Improving Care Experiences for Patients and Caregivers at End of Life
A Systematic Review
Published in: American Journal of Hospice and Palliative Medicine, Volume 38, Issue 1, pages 84-93 (2021). doi: 10.1177%2F1049909120931468
Posted on RAND.org on April 07, 2021
End-of-life care is increasing as the US population ages. Approaches to providing high-quality end-of-life care vary across setting, diseases, and populations. Several data collection tools measure patient and/or caregiver care experiences at end of life and can be used for quality improvement. Previous reviews examined palliative care improvements or available measures but none explicitly on improving care experiences. We reviewed literature on improving patient and/or caregiver end-of-life care experiences.
We searched U.S. English-language peer-reviewed and grey literature after 2000 on adult end-of-life care experiences. We followed the Preferred Reporting Items for Systematic Reviews and Meta-Analyses guidelines for quantitative studies, Enhancing Transparency in Reporting the Synthesis of Qualitative Research approach for qualitative studies, and Assessment of Multiple Systematic Reviews tool for the literature reviews.
Palliative and hospice care. Population: Full-text abstraction of 84 articles, identifying 16 articles. Measures: Patient and/or caregiver end-of-life care experiences (captured through administrative data or direct report).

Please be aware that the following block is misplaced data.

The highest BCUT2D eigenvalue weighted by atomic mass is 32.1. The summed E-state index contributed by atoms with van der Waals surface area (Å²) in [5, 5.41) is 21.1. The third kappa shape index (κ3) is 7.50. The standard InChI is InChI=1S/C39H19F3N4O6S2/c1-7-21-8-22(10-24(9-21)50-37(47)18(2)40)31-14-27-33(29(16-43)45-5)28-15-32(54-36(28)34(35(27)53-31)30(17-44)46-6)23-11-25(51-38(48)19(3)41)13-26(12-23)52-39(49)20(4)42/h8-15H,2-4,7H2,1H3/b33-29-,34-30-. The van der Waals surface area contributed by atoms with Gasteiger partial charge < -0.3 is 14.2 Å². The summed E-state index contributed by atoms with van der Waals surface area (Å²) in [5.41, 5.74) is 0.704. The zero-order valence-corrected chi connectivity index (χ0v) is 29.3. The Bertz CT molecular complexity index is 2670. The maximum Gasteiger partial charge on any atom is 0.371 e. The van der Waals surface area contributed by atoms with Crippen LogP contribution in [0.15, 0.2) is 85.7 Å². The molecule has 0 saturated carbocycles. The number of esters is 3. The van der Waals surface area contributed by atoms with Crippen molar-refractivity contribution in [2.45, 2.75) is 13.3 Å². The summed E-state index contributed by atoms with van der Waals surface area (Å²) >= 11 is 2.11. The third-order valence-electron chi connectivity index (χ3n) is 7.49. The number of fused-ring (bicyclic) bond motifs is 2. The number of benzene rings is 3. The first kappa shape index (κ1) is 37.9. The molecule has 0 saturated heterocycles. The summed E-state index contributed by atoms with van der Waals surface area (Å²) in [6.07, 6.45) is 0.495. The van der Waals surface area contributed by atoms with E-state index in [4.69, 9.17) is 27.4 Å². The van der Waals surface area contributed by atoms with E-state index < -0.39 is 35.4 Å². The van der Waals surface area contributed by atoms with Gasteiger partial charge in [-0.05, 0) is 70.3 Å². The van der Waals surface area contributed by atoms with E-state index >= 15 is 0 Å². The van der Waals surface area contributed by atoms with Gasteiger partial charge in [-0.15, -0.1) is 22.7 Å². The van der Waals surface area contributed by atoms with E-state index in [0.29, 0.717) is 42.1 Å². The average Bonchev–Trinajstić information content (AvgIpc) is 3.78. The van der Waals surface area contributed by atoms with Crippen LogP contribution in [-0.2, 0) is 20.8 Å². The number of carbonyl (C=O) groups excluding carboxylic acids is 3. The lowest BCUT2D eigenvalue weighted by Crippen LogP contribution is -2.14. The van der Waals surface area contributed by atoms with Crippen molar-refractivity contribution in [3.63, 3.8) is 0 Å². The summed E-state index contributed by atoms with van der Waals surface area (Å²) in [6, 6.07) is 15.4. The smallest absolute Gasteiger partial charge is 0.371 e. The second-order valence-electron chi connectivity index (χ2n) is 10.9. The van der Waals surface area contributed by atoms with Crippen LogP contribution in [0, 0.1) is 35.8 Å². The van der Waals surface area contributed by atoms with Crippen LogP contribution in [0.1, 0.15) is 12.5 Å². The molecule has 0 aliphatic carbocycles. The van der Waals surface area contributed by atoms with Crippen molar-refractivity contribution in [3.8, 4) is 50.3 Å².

Articles examined palliative care experiences across settings; none studied hospice care experiences. Patients and/or caregivers assessed overall care experiences, clinician-staff interactions, provider communication, respect and trust, timeliness of care, spiritual support, caregiver knowledge of care plans, or bereavement support. Efforts aimed at improving end-of-life care experiences are limited and show mixed results.
Literature on improving patient and/or caregiver end-of-life care experiences is emerging and focused on palliative care experiences. Evidence on improving hospice care experiences is lacking. Research on strategies for improving end-of-life care experiences should go beyond overall care experiences to include specific aspects of palliative and hospice care experiences.
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